The colored Lands were Coral Atoll for Blue, Dormant Volcano for Red, Everglades for Black, Jungle Basin for Green and Karoo for White. Each of them came into play tapped and each needed to have an untapped Land of the corresponding color’s basic Land type returned to your hand when it was cast.
These cards were a risky play back when Mana burn was still in the rule book, but today, you don’t have to worry about not spending that last colorless Mana, because it won’t cost you any life at all.
The Color Black in Visions: Discard, Boost, Reanimate and Search to Destroy
Black had quite a few powerful additions added to its already powerful arsenal coming of of Mirage. Funeral Charm, the second Black charm, gave you the choice to have target player discard a card, give target creature +2/-1 until end of turn, or gave target creature swampwalk until end of turn. The latter wasn’t used much, but the option to boost a creature’s power or have your opponent discard a card was beyond useful for discard decks. Discard decks, were also boosted by Coercion, which allowed you to choose the discarded card.
There were a lot of small but useful creatures added to Black’s army. Crypt Rats had the ability of Pestilence, but it could only be powered by Black Mana. Brood of Cockroaches and Necrosavant could both be brought back from the graveyard, the Brood to your hand and the Necrosavant back into play.
Fallen Askari was a better version of Erg Raiders, because it had Flanking and it didn’t damage you if it did not attack. Nekrataal was a 2/1 first strike creature that had the effect of a Terror when it was cast. Suq’Ata Assassin was a creature that could give opponent’s poison counters and had a built in Fear. But it wasn’t all small creatures.
Aku Djinn was a 5/6 trample, that boosted each of your opponents’ creatures with a +1/+1 counter during your upkeep, but the idea was to make sure they didn’t have any creatures to boost or to trade Aku with your opponent, so your creatures would be boosted every turn.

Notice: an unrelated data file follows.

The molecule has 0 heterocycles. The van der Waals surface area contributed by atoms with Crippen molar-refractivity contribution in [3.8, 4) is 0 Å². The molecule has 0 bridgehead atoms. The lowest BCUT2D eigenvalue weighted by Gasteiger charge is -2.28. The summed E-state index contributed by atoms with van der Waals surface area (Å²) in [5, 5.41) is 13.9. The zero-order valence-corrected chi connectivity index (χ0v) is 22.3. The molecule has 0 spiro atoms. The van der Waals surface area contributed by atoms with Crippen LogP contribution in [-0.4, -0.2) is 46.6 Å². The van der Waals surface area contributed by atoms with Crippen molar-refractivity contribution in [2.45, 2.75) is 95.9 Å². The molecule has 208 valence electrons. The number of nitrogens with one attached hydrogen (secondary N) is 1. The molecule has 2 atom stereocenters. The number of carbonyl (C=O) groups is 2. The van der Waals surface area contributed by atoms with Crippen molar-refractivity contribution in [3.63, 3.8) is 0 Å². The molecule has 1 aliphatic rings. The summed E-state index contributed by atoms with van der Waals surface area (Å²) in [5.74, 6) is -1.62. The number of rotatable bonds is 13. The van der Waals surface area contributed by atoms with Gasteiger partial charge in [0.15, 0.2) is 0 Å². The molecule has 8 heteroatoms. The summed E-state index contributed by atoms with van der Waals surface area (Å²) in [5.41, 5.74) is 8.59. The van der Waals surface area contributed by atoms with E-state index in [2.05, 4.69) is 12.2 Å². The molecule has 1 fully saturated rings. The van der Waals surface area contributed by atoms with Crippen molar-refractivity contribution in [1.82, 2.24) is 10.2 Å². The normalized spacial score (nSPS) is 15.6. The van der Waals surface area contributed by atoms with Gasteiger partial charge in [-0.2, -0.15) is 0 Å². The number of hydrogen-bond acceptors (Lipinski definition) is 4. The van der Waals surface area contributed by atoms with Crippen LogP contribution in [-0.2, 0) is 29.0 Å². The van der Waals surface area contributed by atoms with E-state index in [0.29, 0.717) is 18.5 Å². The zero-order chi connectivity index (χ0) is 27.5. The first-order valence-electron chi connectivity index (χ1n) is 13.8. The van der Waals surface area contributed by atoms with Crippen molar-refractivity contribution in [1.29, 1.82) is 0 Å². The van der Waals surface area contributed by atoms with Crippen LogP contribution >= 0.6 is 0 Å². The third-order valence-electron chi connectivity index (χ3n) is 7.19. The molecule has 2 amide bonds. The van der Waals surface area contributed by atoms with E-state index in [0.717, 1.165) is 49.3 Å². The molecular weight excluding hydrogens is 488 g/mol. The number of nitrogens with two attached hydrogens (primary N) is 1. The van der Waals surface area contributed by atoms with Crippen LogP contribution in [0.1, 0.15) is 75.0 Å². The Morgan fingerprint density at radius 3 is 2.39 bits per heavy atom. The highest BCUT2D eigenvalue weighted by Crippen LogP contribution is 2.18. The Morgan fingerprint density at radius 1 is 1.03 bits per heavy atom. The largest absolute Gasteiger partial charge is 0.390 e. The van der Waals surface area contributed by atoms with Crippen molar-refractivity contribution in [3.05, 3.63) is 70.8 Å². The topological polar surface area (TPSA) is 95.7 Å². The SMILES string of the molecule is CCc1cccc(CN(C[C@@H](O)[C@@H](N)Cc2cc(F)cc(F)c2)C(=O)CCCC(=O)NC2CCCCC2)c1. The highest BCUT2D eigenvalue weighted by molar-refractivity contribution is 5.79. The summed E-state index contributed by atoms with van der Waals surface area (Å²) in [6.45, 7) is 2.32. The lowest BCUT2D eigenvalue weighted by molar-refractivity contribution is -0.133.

Reanimator decks were beyond ecstatic to see Necromancy, an Animate Dead that could be played as an Instant and did not give the creature a permanent -1/-0. Fans of Mirage’s Foresaken Wastes were equally as happy to see Pillar Tombs of Aku, which made each player sacrifice a creature during their upkeep or pay five life to destroy the Enchant World.
Dark Privilege was a black Carapace, only instead of giving the enchanted creature +0/+2, it was +1/+1 and you didn’t have to sacrifice the enchantment to regenerate enchanted creature, you just had to sacrifice a creature.
Blanket of Night was a boon for Black decks featuring swampwalking as it made every Mana-producing land a Swamp, in addition to its normal Land type. This meant that in addition to all Lands now being able to produce Black Mana, cards like White’s Angry Mob and Black’s Nightmare could be very big even in two color decks.
Black really gained a lot as far as deadly direct damage in Visions. Forbidden Ritual allowed you to sacrifice a card in play to make target player lose two life, that player may sacrifice a permanent or discard a card to prevent the loss of life. This could be repeated as many times as you like until you run out of cards to sacrifice or your opponent is dead.
Kaervek’s Spite on the other hand was a game ending Instant; “sacrifice all permanents, discard your hand: target player loses 5 life.” It was a endgame play, because if that didn’t kill your opponent, you’d have no hand or cards in play to defend yourself with.
But the Black card everyone was talking the most about in Visions was Vampiric Tutor. Based upon the other tutor’s from Mirage, this was a card we never thought we’d see, back in 1996 when Mirage was released, but here it was in 1997 as a part of Visions. Now, it wasn’t a Demonic Tutor, which cost an additional colorless Mana and put the card directly into your hand, but the cheap cost and the additional two life required for the spell was not a problem.